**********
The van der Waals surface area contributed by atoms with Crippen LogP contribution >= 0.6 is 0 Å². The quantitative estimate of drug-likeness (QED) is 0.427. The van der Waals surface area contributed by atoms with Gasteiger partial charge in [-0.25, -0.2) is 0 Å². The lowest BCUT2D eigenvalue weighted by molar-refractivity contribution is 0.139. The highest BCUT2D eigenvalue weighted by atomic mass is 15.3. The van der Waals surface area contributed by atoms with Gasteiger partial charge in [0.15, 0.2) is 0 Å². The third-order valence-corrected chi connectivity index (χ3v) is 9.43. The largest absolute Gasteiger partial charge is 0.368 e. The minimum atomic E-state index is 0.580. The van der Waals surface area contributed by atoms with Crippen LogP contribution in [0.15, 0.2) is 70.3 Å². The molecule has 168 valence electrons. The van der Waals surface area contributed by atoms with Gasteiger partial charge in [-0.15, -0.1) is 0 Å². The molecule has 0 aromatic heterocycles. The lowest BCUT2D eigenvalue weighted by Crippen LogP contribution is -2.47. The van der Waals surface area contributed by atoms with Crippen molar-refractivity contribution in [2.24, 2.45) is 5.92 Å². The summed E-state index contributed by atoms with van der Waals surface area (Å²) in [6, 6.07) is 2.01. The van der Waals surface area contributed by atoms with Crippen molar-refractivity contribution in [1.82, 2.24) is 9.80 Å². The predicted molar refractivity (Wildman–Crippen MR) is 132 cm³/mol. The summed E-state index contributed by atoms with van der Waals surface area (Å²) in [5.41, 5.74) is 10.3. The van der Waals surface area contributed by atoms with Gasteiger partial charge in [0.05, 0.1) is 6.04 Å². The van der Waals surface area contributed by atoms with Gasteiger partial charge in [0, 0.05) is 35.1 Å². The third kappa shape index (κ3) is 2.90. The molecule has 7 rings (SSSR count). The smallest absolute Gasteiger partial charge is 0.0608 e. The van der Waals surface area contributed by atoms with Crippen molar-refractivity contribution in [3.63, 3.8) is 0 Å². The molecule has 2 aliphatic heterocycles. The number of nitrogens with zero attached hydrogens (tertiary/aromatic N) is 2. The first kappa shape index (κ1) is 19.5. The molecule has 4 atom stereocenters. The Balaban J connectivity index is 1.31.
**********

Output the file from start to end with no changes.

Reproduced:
The van der Waals surface area contributed by atoms with Crippen LogP contribution >= 0.6 is 0 Å². The quantitative estimate of drug-likeness (QED) is 0.427. The van der Waals surface area contributed by atoms with Gasteiger partial charge in [-0.25, -0.2) is 0 Å². The lowest BCUT2D eigenvalue weighted by molar-refractivity contribution is 0.139. The highest BCUT2D eigenvalue weighted by atomic mass is 15.3. The van der Waals surface area contributed by atoms with Gasteiger partial charge in [0.15, 0.2) is 0 Å². The third-order valence-corrected chi connectivity index (χ3v) is 9.43. The largest absolute Gasteiger partial charge is 0.368 e. The minimum atomic E-state index is 0.580. The van der Waals surface area contributed by atoms with Crippen LogP contribution in [0.15, 0.2) is 70.3 Å². The molecule has 168 valence electrons. The van der Waals surface area contributed by atoms with Gasteiger partial charge in [-0.15, -0.1) is 0 Å². The molecule has 0 aromatic heterocycles. The lowest BCUT2D eigenvalue weighted by Crippen LogP contribution is -2.47. The van der Waals surface area contributed by atoms with Crippen molar-refractivity contribution in [2.24, 2.45) is 5.92 Å². The summed E-state index contributed by atoms with van der Waals surface area (Å²) in [6, 6.07) is 2.01. The van der Waals surface area contributed by atoms with Crippen molar-refractivity contribution in [1.82, 2.24) is 9.80 Å². The predicted molar refractivity (Wildman–Crippen MR) is 132 cm³/mol. The summed E-state index contributed by atoms with van der Waals surface area (Å²) in [5.41, 5.74) is 10.3. The van der Waals surface area contributed by atoms with Gasteiger partial charge in [0.05, 0.1) is 6.04 Å². The van der Waals surface area contributed by atoms with Gasteiger partial charge in [0, 0.05) is 35.1 Å². The third kappa shape index (κ3) is 2.90. The molecule has 7 rings (SSSR count). The smallest absolute Gasteiger partial charge is 0.0608 e. The van der Waals surface area contributed by atoms with Crippen molar-refractivity contribution in [3.63, 3.8) is 0 Å². The molecule has 2 aliphatic heterocycles. The number of nitrogens with zero attached hydrogens (tertiary/aromatic N) is 2. The first kappa shape index (κ1) is 19.5. The molecule has 4 atom stereocenters. The Balaban J connectivity index is 1.31.